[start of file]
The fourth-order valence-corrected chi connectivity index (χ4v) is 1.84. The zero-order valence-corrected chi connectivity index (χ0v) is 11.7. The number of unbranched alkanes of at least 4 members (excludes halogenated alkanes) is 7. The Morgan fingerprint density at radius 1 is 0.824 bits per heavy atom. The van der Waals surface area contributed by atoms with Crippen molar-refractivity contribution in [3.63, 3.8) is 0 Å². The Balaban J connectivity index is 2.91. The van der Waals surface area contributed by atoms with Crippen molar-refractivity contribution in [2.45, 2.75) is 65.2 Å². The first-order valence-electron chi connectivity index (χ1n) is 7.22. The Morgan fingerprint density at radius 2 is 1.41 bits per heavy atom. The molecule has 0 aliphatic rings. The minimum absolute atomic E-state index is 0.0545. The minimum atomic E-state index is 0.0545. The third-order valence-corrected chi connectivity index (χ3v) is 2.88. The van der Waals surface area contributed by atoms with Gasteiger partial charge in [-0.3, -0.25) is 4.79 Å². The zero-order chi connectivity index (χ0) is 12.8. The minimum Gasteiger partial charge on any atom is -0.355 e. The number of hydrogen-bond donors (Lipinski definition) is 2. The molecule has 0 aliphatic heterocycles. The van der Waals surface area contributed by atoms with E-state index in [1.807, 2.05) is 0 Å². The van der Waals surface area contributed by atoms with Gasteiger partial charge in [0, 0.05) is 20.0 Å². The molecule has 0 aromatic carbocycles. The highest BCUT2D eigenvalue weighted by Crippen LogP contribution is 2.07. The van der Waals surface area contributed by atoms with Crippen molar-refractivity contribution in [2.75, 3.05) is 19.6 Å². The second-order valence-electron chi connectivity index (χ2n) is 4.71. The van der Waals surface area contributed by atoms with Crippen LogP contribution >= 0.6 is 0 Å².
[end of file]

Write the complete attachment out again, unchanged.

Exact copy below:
The fourth-order valence-corrected chi connectivity index (χ4v) is 1.84. The zero-order valence-corrected chi connectivity index (χ0v) is 11.7. The number of unbranched alkanes of at least 4 members (excludes halogenated alkanes) is 7. The Morgan fingerprint density at radius 1 is 0.824 bits per heavy atom. The van der Waals surface area contributed by atoms with Crippen molar-refractivity contribution in [3.63, 3.8) is 0 Å². The Balaban J connectivity index is 2.91. The van der Waals surface area contributed by atoms with Crippen molar-refractivity contribution in [2.45, 2.75) is 65.2 Å². The first-order valence-electron chi connectivity index (χ1n) is 7.22. The Morgan fingerprint density at radius 2 is 1.41 bits per heavy atom. The molecule has 0 aliphatic rings. The minimum absolute atomic E-state index is 0.0545. The minimum atomic E-state index is 0.0545. The third-order valence-corrected chi connectivity index (χ3v) is 2.88. The van der Waals surface area contributed by atoms with Gasteiger partial charge in [-0.3, -0.25) is 4.79 Å². The zero-order chi connectivity index (χ0) is 12.8. The minimum Gasteiger partial charge on any atom is -0.355 e. The number of hydrogen-bond donors (Lipinski definition) is 2. The molecule has 0 aliphatic heterocycles. The van der Waals surface area contributed by atoms with E-state index in [1.807, 2.05) is 0 Å². The van der Waals surface area contributed by atoms with Gasteiger partial charge in [0, 0.05) is 20.0 Å². The molecule has 0 aromatic carbocycles. The highest BCUT2D eigenvalue weighted by Crippen LogP contribution is 2.07. The van der Waals surface area contributed by atoms with Crippen molar-refractivity contribution in [2.75, 3.05) is 19.6 Å². The second-order valence-electron chi connectivity index (χ2n) is 4.71. The van der Waals surface area contributed by atoms with Crippen LogP contribution >= 0.6 is 0 Å².